We must live according to what Jesus has been teaching us during this long journey to Jerusalem that weíve been listening to over the last many weeks.
Thereís real a sharp contrast between those who, as Jesus describes them, are people of this age and those who live according to the resurrection. That contrast, for me, is brought out in an extraordinary way by the attitude of those who want to kill in response to killing, in response to those who have been killed.
The most direct and provocative way that this is put are in some words of Senator John McCain who is a military hero of our country. He unabashedly makes a combat virtue out of hate. In his words, ďI hated my enemies even before they held me captive because hate sustained me in my devotion to their complete destruction and helped me overcome the virtuous human impulse to recoil in disgust from what had to be done by my hand.Ē
Thatís a person who is living according to the tenants of this age.
Iím not condemning John McCain as a person. Itís the attitude that is so common with people who live according to this age as Jesus describes it. Those who have since become so self-destructive, they engender within themselves hatred. He says himself, ďSo that I can overcome the virtuous human impulse to recoil in disgust from what I have to do.Ē In other words, he destroys his own humanness in order to kill, in order to be hate-filled. He destroys his humanness, the person of this age. And any of us who would do the same thing, engender a spirit of hatred for the Taliban, for those who destroyed the World Trade Towers and want to destroy them in return, we are acting like people of this age and not like sons and daughters of the resurrection.
But I have something else to share with you that I find almost overwhelming. I had a phone call the other day from a young women in New York City who called to urge me that when I go to the bishops meeting this week to try and speak out and to convince the bishops, if possible, to take a strong moral position against any further bombing, any further engendering of hatred, any further engendering a spirit of retaliation.
Her brother was in the World Trade Tower. He didnít work there I found out, but he had gone there to the top part of the tower to the restaurant for breakfast. He was truly in the wrong place at the wrong time and he was killed. After the phone call, she sent me a written message. She says, ďIím writing to you to offer support and encouragement for what I hope will be an ongoing discussion among the bishops. My brother was killed on September 11 at the World Trade Center. There is no scale on which my family can begin to measure our loss, nor are there any words to adequately express our sorrow. My family is quite clear, however, that we would never want another family, whether Afghani or American, to feel the way we do now. My family runs the spectrum from pacifist to marine. But we have tried to listen very carefully and respectfully to one another these past two months.Ē Further on, she says, ďMy youngest sister feels that in the face of this horrible evil, the only way to change people is to show them love, not more evil. Christ like, yes, foolish and naïve in human terms, no. Not when you really think about it.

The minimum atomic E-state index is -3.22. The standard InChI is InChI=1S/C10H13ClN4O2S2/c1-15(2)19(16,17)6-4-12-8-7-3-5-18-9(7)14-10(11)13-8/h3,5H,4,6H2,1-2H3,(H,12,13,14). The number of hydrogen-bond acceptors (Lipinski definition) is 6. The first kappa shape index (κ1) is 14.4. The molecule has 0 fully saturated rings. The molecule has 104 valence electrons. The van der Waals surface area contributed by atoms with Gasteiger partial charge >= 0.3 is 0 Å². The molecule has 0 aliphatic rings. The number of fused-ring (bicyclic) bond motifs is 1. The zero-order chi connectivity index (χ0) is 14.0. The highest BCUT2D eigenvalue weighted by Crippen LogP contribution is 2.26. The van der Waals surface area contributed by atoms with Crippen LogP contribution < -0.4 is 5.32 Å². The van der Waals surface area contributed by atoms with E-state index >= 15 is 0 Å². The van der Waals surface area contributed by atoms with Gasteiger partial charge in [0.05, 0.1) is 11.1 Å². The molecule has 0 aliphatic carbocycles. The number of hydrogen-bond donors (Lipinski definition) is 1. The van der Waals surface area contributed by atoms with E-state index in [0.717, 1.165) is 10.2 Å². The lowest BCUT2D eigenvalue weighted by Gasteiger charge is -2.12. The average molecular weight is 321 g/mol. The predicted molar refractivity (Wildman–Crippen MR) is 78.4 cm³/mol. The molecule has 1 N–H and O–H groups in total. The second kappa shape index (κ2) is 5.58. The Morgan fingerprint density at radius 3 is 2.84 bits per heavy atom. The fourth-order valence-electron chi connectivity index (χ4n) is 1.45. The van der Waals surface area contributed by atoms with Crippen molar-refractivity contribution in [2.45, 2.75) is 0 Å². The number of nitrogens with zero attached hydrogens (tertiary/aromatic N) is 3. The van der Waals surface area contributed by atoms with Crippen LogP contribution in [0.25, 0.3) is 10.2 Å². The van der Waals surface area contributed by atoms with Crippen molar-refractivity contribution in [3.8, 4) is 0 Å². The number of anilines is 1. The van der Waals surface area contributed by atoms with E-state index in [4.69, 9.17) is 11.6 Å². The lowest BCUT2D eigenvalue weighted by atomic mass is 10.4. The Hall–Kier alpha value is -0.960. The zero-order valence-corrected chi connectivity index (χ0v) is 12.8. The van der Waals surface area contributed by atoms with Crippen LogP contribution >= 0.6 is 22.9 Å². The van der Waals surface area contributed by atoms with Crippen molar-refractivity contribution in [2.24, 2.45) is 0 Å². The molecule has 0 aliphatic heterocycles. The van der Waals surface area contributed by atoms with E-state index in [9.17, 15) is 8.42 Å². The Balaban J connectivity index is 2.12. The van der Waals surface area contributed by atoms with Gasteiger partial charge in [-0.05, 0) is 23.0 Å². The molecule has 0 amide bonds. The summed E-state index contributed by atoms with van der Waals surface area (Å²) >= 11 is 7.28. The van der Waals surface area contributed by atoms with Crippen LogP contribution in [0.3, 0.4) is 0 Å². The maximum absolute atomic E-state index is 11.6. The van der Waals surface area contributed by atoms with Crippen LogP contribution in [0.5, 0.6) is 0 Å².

Personally, I adamantly oppose the bombings. I have no argument, other than, it is not Christ like. I do not know what Jesus would do in these current times, but I am certain he would not advocate the bombing of anyone.
The deepest truest part of our collective heart knows this truth. You and I and my family live in a very human world. So how can we reach this true place?
One stumbling block seems to be the lack of choices given the American public concerning our response to September 11. Our country sees no other way because we have been presented with no other way.
This is my urgent request of the bishops, ĎCan you begin the discussion of the other way, Christís way? Can you help provide moral guidance to a majority that is voicing support for a bombing campaign? Can you open a dialogue of alternatives, concrete ideas leading to Christís truth in our hearts? Can you pray that we may all be open to Godís difficult, and sometimes divisive, message?Ē
And then she ends it by remarking about a homily from last summer where Jesus had said, ďI came to bring fire to the earth, a transforming fire.Ē And she says, reflecting on that, ďI could not but help think about my brother trapped on the 106th floor of Tower One. And although I know my brotherís death will never be in vain, it helps me to think of Jesusí transforming fire and all that he wants for our world: justice, peace and love. In the end, there is nothing but love.Ē
And thatís how she ends her letter.
And I suggest that from those two very sharp, contrasting responses, we have a clear example of what it means to be people of this age and what it means to be sons and daughters of the resurrection. Isnít it important for all of us to be like this young woman in New York City and struggle to be sons and daughters of the resurrection?
In the name of the Father and of the Son and of the Holy Spirit. Amen.